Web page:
due process requires notice reasonably calculated, under all the circumstances, to apprise interested parties of the pendency of the action and afford them an opportunity to present their objections.   Applying that standard, courts have found first-class mail sufficient to meet due process requirements despite contentions that the notices were never received.2

Under OCGA § 9-11-5(b), the service of pleadings upon the attorney for a party “shall be made by delivering a copy to him or by mailing it to him at his last known address.”   According to Saxton's attorney, his address of record was a post office box in Covington, Georgia.   The certificates of service attached to the motions to dismiss demonstrate that the motions were mailed to the Covington address.   Such mailing satisfies due process requirements, and 3 actual receipt is not required.4  It follows that this claim of error presents no basis for reversal.

 2. In a separate enumeration of error, Saxton contends the trial court erred in finding him guilty of laches.  “The determination of whether the plaintiff was guilty of laches in failing to exercise due diligence in perfecting service after the running of the statute of limitation[ ] is a matter within the trial court's discretion and will not be disturbed on appeal absent abuse.” 5

Here, in ruling on whether Saxton was guilty of laches, the trial court was presented with evidence that Auto Owners' attorney was able to locate Davis with little difficulty after receiving his motion to dismiss.   And Saxton, who failed to file a response brief, provided no evidence to demonstrate that he acted with due diligence. Under these circumstances, we cannot say that the trial court abused its discretion in finding Saxton guilty of laches.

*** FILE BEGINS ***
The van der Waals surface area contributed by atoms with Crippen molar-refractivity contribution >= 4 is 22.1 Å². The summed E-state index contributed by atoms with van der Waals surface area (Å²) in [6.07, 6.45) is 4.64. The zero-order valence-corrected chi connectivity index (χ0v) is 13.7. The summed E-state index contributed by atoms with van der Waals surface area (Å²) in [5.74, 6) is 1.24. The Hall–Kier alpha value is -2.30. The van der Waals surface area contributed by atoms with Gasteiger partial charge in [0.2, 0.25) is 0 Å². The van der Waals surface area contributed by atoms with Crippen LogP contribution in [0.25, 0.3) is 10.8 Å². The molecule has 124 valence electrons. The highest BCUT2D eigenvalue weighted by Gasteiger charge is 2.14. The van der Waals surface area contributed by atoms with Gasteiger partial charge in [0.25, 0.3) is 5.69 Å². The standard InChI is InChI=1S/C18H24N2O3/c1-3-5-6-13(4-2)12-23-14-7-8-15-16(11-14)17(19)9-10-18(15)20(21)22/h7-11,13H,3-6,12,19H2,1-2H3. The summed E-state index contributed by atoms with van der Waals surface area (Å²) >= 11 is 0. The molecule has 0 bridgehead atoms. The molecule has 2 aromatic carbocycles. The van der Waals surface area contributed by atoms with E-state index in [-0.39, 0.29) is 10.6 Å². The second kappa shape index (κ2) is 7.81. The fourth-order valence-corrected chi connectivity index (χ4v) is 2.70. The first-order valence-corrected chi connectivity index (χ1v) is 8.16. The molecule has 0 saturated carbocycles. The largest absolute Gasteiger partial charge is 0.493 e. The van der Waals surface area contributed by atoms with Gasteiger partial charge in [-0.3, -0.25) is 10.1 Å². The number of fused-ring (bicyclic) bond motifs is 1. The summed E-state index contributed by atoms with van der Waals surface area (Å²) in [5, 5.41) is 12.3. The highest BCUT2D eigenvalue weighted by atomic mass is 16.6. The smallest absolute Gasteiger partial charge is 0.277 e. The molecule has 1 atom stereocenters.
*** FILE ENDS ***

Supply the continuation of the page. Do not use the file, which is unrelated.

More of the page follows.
Even if Saxton had presented evidence to the trial court, the outcome would not be different.   When Davis answered Saxton's complaint, he asserted insufficient service of process as a defense.

[O]nce a plaintiff learns about a problem perfecting service, his duty is elevated to an even higher duty of the greatest possible diligence to ensure proper and timely service.   The plaintiff bears the burden of showing the necessary diligence and must provide specific dates and details regarding his efforts to perfect service.6

In his brief, Saxton points to facts establishing that he acted with due diligence in attempting to serve Davis.   Specifically, Saxton's attorney claims that, after receiving the answer, he called Davis' attorney to discover the defendant's whereabouts.   According to Saxton's attorney, Davis' counsel claimed not to know where his client lived.   Saxton evidently made no further effort to locate Davis until after the trial court granted Davis' motion to dismiss.   We fail to see how this one phone call constitutes “the greatest possible due diligence.”

 3. Finally, Saxton argues that the trial court erred in dismissing Auto Owners.   But it does not appear from the trial court's order that it intended to dismiss Auto Owners.   That court's order, which is styled “ Order Granting Defendant's Motion to Dismiss,” refers to the defendant in the singular rather than plural.   And the reasoning employed in the order focuses solely on Saxton's failure to serve Davis, not Auto Owners.   Under these circumstances, we cannot address Auto Owners' arguments on appeal as those issues are not properly before us.7

Judgment affirmed.


1.   See Bailey v. Lawrence, 235 Ga.App. 73, 76(1), 508 S.E.2d 450 (1998).

2.   (Punctuation omitted.)  American Mobile Imaging v. Miles, 260 Ga.App. 877, 878, 581 S.E.2d 396 (2003).

3.   See id.;  Allen v. Bd. of Tax Assessors of Paulding County, 247 Ga. 568, 569, 277 S.E.2d 660 (1981).

4.   See id.

5.   (Punctuation omitted.)  Bailey v. Bailey, 252 Ga.App. 175, 176(1), 555 S.E.2d 853 (2001).

6.   (Punctuation and footnote omitted.)  Carter v. McKnight, 260 Ga.App. 105, 106(2), 578 S.E.2d 901 (2003).

7.   See Aukerman v. Witmer, 256 Ga.App. 211, 218(3), 568 S.E.2d 123 (2002) (“This court ․ ‘will not consider arguments neither raised nor ruled on in the trial court ․’ ”).

RUFFIN, Presiding Judge.

SMITH, C.J., and MILLER, J., concur.